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there is really a healthy dose of september sich. that's because 25 million people have been locked out for the last seven weeks. and this is all conditional on eradicating the virus. on sunday they recorded 938 cases, the first time cases had dropped delbelow 1,000. and i've talked to some that say i'm not buying it. compared to what's going on in beijing, the cap, which roared and this talk of a soft lock down being put into place in certain districts and the government has announced nor further. people have already gone through
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15 lots of tests in the last couple of week. it goes to show the level of paranoia from the government and their determine national and i think what really perhaps sums up how the asian football federation cup, which is something that is hosted here in asia once every four years. china was due to host it next year june and july. well, they have just announced that they will no longer they think they will still be affected by the pandemic this time next year. >> wow. that's telling. anna, thank you. up next, the leading candidate for a u.s. senate seat now says he is recoughing from a stroke. and the team that didn't allow a hit and yet still l lost the ga.
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jury selection begins this morning for the trial of michael sussman, the former lawyer for hillary clinton's 2016 campaign. it's part of the special counsel's three-year investigation of whether former president trump's first campaign was unfairly investigated by the fbi. sussman is being charged with lying to the fbi by saying he was just being a good citizen when he informed authorities about what he thought were suspicious ties between the former president and russia. this was less than two months before the 2016 election. prosecutors on the other hand allege that sussman was acting on behalf of the clinton campaign. \to the fight over abortion now. nebraska governor pete richt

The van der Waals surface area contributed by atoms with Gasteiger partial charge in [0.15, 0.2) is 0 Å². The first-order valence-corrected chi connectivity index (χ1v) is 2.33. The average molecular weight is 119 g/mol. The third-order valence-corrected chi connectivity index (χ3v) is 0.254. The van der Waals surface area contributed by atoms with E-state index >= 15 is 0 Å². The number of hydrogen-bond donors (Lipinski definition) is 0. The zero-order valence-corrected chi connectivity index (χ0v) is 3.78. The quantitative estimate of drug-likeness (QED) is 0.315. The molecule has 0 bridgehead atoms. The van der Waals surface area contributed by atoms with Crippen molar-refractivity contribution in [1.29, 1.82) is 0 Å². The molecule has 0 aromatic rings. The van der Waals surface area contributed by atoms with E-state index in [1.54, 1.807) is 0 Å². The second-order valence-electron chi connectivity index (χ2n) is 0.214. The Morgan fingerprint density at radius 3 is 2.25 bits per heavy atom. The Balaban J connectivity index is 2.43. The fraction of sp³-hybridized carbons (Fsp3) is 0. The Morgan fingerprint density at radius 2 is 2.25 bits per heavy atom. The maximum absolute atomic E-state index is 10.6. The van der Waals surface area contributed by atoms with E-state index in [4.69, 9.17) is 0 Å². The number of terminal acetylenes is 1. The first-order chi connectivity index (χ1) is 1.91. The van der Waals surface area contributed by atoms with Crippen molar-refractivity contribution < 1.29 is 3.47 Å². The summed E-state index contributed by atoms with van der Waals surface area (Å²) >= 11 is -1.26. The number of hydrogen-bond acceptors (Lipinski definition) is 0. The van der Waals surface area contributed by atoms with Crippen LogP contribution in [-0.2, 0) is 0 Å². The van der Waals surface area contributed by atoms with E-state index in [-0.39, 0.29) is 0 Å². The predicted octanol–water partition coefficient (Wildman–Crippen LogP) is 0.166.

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said he will move to pass a total abortion ban if roe v. wade is overturned. >> if roe v. wade gets o overturned, which we're hopeful of, we're going to talk steps to protect those babies. >> including in the case of rape or incest? >> yes. they're still babies. they're still babies. >> nebraska's effort to pass its own such law failed by just two votes last month. well, pennsylvania senate candidate john federman is recovering this morning after suffering a stroke just days before the state's primary tomorrow. pennsylvania's lieutenant governor remains hospitalized this morning. he posted a video of himself and
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his wife at the hospital and released a statement saying i'm feeling much better and the doctors tell me i didn't suffer any cognitive damage. polls show him with a significant lead over two democratic rivals. let bring in the director of the stroke program here in new york. doctor, and what is happening in your brain when a stroke strikes? >> thank you for having me on, laura. i think, first of all, the lieutenant governor is very lucky that his wife made him go to the hospital when heit happened. t he got to the hospital in time and they were able to pull his clot out. clots form in the heart because of an irregular rhythm and it
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can take out a large part of the the brain. they can can pull out and so what does it lead to? when the clock hits the braun, it step blood flow and whatever part of the brain it comes, suddenly start or your face droops down or your arms become weak and cannot move on the opposite side of where the clot is. he's very lucky. i think obviously time is everything here and getting him to the hospital in time was so important for him. >> you say time is a tuj factor. what huge factor.
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>> it's two things, one is how fast can we get that clot out and break up the clot by use of medications. and, two, do you enough blood coming from other vessels to keep your brain alive for as long as it is alive? brain cells start to die right away. but if you have enough blood vessels coming from other areas, can you sort of stay alive, limping along until we're able to pull that clot out. that's really the name of the game, time, getting in there, getting effective treatment to him retch quickly and clearly it has worked. it sounds like clearly he's doing very well and i'm very hopeful he'll have a full recovery. >> doctor, anything people at home should do to assess their own risk? >> clearly if you have an irregular heart rhythm and sometimes -- we're in an age right now where things like the apple watch and other wearable